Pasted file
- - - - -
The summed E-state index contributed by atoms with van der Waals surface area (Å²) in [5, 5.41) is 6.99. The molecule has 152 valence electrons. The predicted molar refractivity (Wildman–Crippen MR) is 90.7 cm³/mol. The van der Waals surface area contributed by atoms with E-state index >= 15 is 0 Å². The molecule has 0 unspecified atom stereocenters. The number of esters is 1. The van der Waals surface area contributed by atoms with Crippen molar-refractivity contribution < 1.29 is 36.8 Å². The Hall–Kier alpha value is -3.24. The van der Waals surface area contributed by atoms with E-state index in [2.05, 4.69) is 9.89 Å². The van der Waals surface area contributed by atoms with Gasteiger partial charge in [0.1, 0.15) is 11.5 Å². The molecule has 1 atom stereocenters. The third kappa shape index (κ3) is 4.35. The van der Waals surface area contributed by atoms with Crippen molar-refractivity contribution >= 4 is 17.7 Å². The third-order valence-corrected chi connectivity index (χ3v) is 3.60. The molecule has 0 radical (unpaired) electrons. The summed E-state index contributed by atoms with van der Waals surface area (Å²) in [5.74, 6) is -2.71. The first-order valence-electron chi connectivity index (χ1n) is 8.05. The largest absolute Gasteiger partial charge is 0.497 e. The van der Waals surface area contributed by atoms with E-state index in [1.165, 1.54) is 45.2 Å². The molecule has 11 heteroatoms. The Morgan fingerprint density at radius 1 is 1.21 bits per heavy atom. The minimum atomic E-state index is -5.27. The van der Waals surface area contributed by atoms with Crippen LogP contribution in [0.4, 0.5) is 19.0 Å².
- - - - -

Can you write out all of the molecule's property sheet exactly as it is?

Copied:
The summed E-state index contributed by atoms with van der Waals surface area (Å²) in [5, 5.41) is 6.99. The molecule has 152 valence electrons. The predicted molar refractivity (Wildman–Crippen MR) is 90.7 cm³/mol. The van der Waals surface area contributed by atoms with E-state index >= 15 is 0 Å². The molecule has 0 unspecified atom stereocenters. The number of esters is 1. The van der Waals surface area contributed by atoms with Crippen molar-refractivity contribution < 1.29 is 36.8 Å². The Hall–Kier alpha value is -3.24. The van der Waals surface area contributed by atoms with E-state index in [2.05, 4.69) is 9.89 Å². The van der Waals surface area contributed by atoms with Gasteiger partial charge in [0.1, 0.15) is 11.5 Å². The molecule has 1 atom stereocenters. The third kappa shape index (κ3) is 4.35. The van der Waals surface area contributed by atoms with Crippen molar-refractivity contribution >= 4 is 17.7 Å². The third-order valence-corrected chi connectivity index (χ3v) is 3.60. The molecule has 0 radical (unpaired) electrons. The summed E-state index contributed by atoms with van der Waals surface area (Å²) in [5.74, 6) is -2.71. The first-order valence-electron chi connectivity index (χ1n) is 8.05. The largest absolute Gasteiger partial charge is 0.497 e. The van der Waals surface area contributed by atoms with E-state index in [1.165, 1.54) is 45.2 Å². The molecule has 11 heteroatoms. The Morgan fingerprint density at radius 1 is 1.21 bits per heavy atom. The minimum atomic E-state index is -5.27. The van der Waals surface area contributed by atoms with Crippen LogP contribution in [0.4, 0.5) is 19.0 Å².